Published online by Cambridge University Press: 16 December 2020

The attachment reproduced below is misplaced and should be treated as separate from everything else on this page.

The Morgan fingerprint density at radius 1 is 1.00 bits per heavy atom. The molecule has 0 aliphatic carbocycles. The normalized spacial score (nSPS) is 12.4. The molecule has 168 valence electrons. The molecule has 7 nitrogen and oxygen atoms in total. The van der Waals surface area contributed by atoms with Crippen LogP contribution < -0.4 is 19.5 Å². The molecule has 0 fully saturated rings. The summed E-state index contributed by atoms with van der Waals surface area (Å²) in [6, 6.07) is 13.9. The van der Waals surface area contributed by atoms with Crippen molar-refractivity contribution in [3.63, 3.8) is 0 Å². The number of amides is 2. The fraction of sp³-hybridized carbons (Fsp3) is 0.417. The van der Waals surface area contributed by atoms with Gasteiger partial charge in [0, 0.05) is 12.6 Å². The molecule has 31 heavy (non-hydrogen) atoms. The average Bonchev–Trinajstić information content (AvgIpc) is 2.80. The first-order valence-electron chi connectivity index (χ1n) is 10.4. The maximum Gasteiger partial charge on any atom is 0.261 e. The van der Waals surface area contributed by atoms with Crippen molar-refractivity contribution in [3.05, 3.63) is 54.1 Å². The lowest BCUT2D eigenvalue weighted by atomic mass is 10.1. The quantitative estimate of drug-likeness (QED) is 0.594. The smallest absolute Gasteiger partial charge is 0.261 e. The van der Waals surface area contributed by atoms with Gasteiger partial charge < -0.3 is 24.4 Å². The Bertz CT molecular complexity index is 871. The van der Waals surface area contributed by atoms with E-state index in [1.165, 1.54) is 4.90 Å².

Waves of early twentieth-century Asian migration to the Caribbean and Afro-Caribbean migration to and from Panama bankrolled the education of a new black and brown middle class. This essay argues that we can hold more of the Caribbean literary tradition within a single frame if we reconfigure the archive so as to highlight the moments when the educational advances the concurrent migrations facilitated allowed both African and Asian Caribbean communities to exert greater control over the terms of their representation. It advances three approaches to rethinking Caribbean literary history. The first examines how early twentieth-century Caribbean fiction represents both groups’ changing attitudes towards money and modern subjectivity. The second considers how migrants’ counterintuitive investments in imperial expansion complicate the political stakes in Caribbean nationalist narratives. The third juxtaposes literary and non-literary forms of cultural production in Jamaica and Panama to demonstrate how, in privileging written texts, we obscure the contributions marginalized groups make to what we think of as national cultures.
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